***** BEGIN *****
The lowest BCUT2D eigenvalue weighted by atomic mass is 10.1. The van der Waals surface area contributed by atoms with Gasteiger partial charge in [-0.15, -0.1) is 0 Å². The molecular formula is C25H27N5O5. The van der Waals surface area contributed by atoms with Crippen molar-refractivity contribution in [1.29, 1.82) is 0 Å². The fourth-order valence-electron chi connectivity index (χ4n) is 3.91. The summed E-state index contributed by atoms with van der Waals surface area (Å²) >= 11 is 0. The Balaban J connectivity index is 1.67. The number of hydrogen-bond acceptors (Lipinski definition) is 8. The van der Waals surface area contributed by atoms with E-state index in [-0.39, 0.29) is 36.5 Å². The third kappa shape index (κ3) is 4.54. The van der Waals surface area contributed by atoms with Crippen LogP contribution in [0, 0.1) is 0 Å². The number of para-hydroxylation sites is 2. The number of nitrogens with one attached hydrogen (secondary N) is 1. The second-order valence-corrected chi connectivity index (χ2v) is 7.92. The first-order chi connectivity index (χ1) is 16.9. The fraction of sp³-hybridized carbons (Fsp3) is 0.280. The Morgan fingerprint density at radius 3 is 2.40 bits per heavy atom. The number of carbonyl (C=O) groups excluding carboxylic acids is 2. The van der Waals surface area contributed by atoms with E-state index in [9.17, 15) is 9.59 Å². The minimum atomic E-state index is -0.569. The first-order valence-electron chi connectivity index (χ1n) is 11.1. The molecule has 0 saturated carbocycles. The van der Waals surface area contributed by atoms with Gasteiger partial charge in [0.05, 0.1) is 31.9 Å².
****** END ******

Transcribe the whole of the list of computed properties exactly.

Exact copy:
The lowest BCUT2D eigenvalue weighted by atomic mass is 10.1. The van der Waals surface area contributed by atoms with Gasteiger partial charge in [-0.15, -0.1) is 0 Å². The molecular formula is C25H27N5O5. The van der Waals surface area contributed by atoms with Crippen molar-refractivity contribution in [1.29, 1.82) is 0 Å². The fourth-order valence-electron chi connectivity index (χ4n) is 3.91. The summed E-state index contributed by atoms with van der Waals surface area (Å²) >= 11 is 0. The Balaban J connectivity index is 1.67. The number of hydrogen-bond acceptors (Lipinski definition) is 8. The van der Waals surface area contributed by atoms with E-state index in [-0.39, 0.29) is 36.5 Å². The third kappa shape index (κ3) is 4.54. The van der Waals surface area contributed by atoms with Crippen LogP contribution in [0, 0.1) is 0 Å². The number of para-hydroxylation sites is 2. The number of nitrogens with one attached hydrogen (secondary N) is 1. The second-order valence-corrected chi connectivity index (χ2v) is 7.92. The first-order chi connectivity index (χ1) is 16.9. The fraction of sp³-hybridized carbons (Fsp3) is 0.280. The Morgan fingerprint density at radius 3 is 2.40 bits per heavy atom. The number of carbonyl (C=O) groups excluding carboxylic acids is 2. The van der Waals surface area contributed by atoms with E-state index in [9.17, 15) is 9.59 Å². The minimum atomic E-state index is -0.569. The first-order valence-electron chi connectivity index (χ1n) is 11.1. The molecule has 0 saturated carbocycles. The van der Waals surface area contributed by atoms with Gasteiger partial charge in [0.05, 0.1) is 31.9 Å².